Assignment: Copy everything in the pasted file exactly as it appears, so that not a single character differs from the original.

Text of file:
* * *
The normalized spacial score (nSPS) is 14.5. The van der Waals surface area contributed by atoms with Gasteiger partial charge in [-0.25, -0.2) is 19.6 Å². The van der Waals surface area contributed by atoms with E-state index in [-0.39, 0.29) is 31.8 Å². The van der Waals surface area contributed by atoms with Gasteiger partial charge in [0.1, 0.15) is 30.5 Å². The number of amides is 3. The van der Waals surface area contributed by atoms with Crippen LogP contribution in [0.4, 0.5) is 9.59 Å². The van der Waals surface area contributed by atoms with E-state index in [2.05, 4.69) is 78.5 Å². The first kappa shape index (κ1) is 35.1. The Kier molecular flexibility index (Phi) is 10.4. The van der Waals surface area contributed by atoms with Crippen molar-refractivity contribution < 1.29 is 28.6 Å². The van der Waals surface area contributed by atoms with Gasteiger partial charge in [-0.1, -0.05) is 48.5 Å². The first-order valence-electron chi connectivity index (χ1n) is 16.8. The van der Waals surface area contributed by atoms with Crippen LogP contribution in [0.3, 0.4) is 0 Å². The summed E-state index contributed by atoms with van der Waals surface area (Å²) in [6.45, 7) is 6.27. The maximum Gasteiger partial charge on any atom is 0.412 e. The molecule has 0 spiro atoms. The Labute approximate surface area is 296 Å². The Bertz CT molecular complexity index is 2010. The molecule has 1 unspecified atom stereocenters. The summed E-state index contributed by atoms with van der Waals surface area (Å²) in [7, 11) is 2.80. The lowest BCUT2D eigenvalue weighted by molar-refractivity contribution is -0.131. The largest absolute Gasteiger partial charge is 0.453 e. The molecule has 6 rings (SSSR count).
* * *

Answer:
The normalized spacial score (nSPS) is 14.5. The van der Waals surface area contributed by atoms with Gasteiger partial charge in [-0.25, -0.2) is 19.6 Å². The van der Waals surface area contributed by atoms with E-state index in [-0.39, 0.29) is 31.8 Å². The van der Waals surface area contributed by atoms with Gasteiger partial charge in [0.1, 0.15) is 30.5 Å². The number of amides is 3. The van der Waals surface area contributed by atoms with Crippen LogP contribution in [0.4, 0.5) is 9.59 Å². The van der Waals surface area contributed by atoms with E-state index in [2.05, 4.69) is 78.5 Å². The first kappa shape index (κ1) is 35.1. The Kier molecular flexibility index (Phi) is 10.4. The van der Waals surface area contributed by atoms with Crippen molar-refractivity contribution < 1.29 is 28.6 Å². The van der Waals surface area contributed by atoms with Gasteiger partial charge in [-0.1, -0.05) is 48.5 Å². The first-order valence-electron chi connectivity index (χ1n) is 16.8. The van der Waals surface area contributed by atoms with Crippen LogP contribution in [0.3, 0.4) is 0 Å². The summed E-state index contributed by atoms with van der Waals surface area (Å²) in [6.45, 7) is 6.27. The maximum Gasteiger partial charge on any atom is 0.412 e. The molecule has 0 spiro atoms. The Labute approximate surface area is 296 Å². The Bertz CT molecular complexity index is 2010. The molecule has 1 unspecified atom stereocenters. The summed E-state index contributed by atoms with van der Waals surface area (Å²) in [7, 11) is 2.80. The lowest BCUT2D eigenvalue weighted by molar-refractivity contribution is -0.131. The largest absolute Gasteiger partial charge is 0.453 e. The molecule has 6 rings (SSSR count).